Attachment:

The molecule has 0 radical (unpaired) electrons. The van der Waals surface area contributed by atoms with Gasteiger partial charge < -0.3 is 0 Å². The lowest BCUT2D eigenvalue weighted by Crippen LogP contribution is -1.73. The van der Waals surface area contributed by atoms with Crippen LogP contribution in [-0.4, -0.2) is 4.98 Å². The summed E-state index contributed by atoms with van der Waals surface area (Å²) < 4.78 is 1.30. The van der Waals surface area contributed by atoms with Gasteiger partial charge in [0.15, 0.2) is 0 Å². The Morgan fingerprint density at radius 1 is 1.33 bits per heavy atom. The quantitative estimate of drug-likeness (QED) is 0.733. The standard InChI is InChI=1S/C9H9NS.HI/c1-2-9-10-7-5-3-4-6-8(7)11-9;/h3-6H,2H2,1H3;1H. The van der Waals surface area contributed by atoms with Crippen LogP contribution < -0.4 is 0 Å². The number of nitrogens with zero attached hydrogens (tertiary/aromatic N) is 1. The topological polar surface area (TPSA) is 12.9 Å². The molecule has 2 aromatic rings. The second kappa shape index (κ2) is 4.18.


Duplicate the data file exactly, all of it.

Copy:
The molecule has 0 radical (unpaired) electrons. The van der Waals surface area contributed by atoms with Gasteiger partial charge < -0.3 is 0 Å². The lowest BCUT2D eigenvalue weighted by Crippen LogP contribution is -1.73. The van der Waals surface area contributed by atoms with Crippen LogP contribution in [-0.4, -0.2) is 4.98 Å². The summed E-state index contributed by atoms with van der Waals surface area (Å²) < 4.78 is 1.30. The van der Waals surface area contributed by atoms with Gasteiger partial charge in [0.15, 0.2) is 0 Å². The Morgan fingerprint density at radius 1 is 1.33 bits per heavy atom. The quantitative estimate of drug-likeness (QED) is 0.733. The standard InChI is InChI=1S/C9H9NS.HI/c1-2-9-10-7-5-3-4-6-8(7)11-9;/h3-6H,2H2,1H3;1H. The van der Waals surface area contributed by atoms with Crippen LogP contribution < -0.4 is 0 Å². The number of nitrogens with zero attached hydrogens (tertiary/aromatic N) is 1. The topological polar surface area (TPSA) is 12.9 Å². The molecule has 2 aromatic rings. The second kappa shape index (κ2) is 4.18.